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If you have a period, you have options!

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In 2017 comedian Tiffany Haddish did an interview with The Breakfast Club during which she spoke about suffering from Toxic Shock Syndrome at the age of 13. This interview started a real conversation within the black community about women’s health. Of course, the threat of Toxic Shock Syndrome is nothing new, but not too many of us have experienced it or know anyone who has. Being able to link a face and a story to the condition makes it real. Many of us are also unclear on what exactly causes the condition and how it affects the body.

Toxic Shock Syndrome is directly related to the use of tampons. Although rare, it is a life-threatening infection that is caused by the bacteria Staphylococcus aureus (Staph), which is already present in the vagina. By using tampons, especially those with high absorbency, the vagina becomes the perfect environment for rapid bacteria growth. TSS occurs when the poisons released from the bacteria enter the bloodstream, which can also be related to the use of tampons, as the skin of the vaginal wall is thin and can easily be torn by the tampon applicator or the tampon’s surface itself.

Tampons have been a popular choice for feminine hygiene since the 1970s. Sanitary napkins, or pads, have been around for even longer, the first commercial disposable one being released in 1888. The two are considered to be traditional forms of menstrual protection, both having their pros and cons.

Honestly, tampons seem like the better option when considering the immediate benefits, like feeling dry and seemingly odor-free, thus more confident. Unlike tampons, pads are not directly linked to TSS, but just like tampons, they are toxic to the environment. These products end up in landfills and water treatment facilities. When considering the plastic materials used for tampons, it gets even worse because not only are they difficult to break down, but may also contain BPA and other plastic chemicals.

So convenient and trusted, yet so unhealthy. Luckily, there are more options now than there have ever been! From organic cotton products to menstrual cups, there are plenty of ways to protect ourselves from TSS while being kind to the environment.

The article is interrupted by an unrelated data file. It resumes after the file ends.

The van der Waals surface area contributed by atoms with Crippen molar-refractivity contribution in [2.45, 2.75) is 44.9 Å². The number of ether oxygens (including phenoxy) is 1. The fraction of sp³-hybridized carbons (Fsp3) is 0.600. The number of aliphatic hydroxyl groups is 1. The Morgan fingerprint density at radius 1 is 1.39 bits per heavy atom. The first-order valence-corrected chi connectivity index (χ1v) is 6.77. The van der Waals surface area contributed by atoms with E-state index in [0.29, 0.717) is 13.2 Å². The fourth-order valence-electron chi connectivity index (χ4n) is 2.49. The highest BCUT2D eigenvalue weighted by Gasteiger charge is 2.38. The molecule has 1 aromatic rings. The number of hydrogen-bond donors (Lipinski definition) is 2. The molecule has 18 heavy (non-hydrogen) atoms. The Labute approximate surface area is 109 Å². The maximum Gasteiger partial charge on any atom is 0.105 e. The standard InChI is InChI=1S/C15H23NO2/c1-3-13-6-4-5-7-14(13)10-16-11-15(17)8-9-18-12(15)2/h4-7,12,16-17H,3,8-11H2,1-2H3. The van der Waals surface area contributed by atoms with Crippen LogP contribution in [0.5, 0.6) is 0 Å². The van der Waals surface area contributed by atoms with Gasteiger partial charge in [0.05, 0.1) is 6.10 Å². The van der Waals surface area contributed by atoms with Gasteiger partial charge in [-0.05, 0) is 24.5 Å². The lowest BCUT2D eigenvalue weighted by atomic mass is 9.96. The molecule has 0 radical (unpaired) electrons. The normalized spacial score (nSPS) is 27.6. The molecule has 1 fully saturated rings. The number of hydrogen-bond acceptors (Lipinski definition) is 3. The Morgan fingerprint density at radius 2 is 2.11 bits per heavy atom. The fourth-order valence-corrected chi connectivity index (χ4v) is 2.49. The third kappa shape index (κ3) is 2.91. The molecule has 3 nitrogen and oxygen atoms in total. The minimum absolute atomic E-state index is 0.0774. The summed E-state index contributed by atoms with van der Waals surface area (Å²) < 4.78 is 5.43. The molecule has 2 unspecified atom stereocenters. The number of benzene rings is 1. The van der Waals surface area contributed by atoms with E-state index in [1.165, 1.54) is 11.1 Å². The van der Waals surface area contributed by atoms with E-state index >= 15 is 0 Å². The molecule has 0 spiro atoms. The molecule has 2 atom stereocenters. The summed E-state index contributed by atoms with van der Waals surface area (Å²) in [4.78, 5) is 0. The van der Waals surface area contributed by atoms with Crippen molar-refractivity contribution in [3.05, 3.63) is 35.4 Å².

Organic/Natural Tampons and Pads

Organic and natural tampons and pads are a better alternative, but they’re not the best. While they reduce environmental waste, they still contribute. The best thing about organic and natural feminine hygiene products is that they don’t contain any pesticides or additional chemicals and they often cost the same as the traditional products. Brands to consider are The Honey Pot Company, LOLA, and Cora, which provide subscription services for those of us who hate going to the store to buy our products.

Reusable Cloth Pads

Another great option for people who don’t like to go out to replenish their supply is reusable pads. The major downside is having to wash and re-wash, but they’re often said to be more comfortable than the traditional pads and still provide the same degree of protection. These reusable cloth pads can be purchased through brands like RootWomanEarthChild, LunaPads and Bamboo Mama Cloths.

Menstrual Cup

The menstrual cup is by far my favorite option! As an active person, it’s important for me to feel dry. The menstrual cup helps to keep you dry and you can also keep it in for up to 12 hours without emptying the cup, depending on the flow. Menstrual cups are reusable and as long as it’s well kept, can be used for years. Some brands to try are DivaCup and Intimina Lily Cup (there’s also a compact option). There are also disposable options, like the Softcup and Softdiscs.

Period Panties

Period panties are a good option because they reduce bulk and increase comfort. Many companies have a ton of options as far as absorbency and style. Brands to check out include PantyProp, Thinx, Knixwear and Tomies (black-owned, more affordable, and comes with heating pads!).

If you’re interested in trying other feminine hygiene products, I highly recommend visiting The Honey Pot Company and Femly for their subscription services and guilt-free products.

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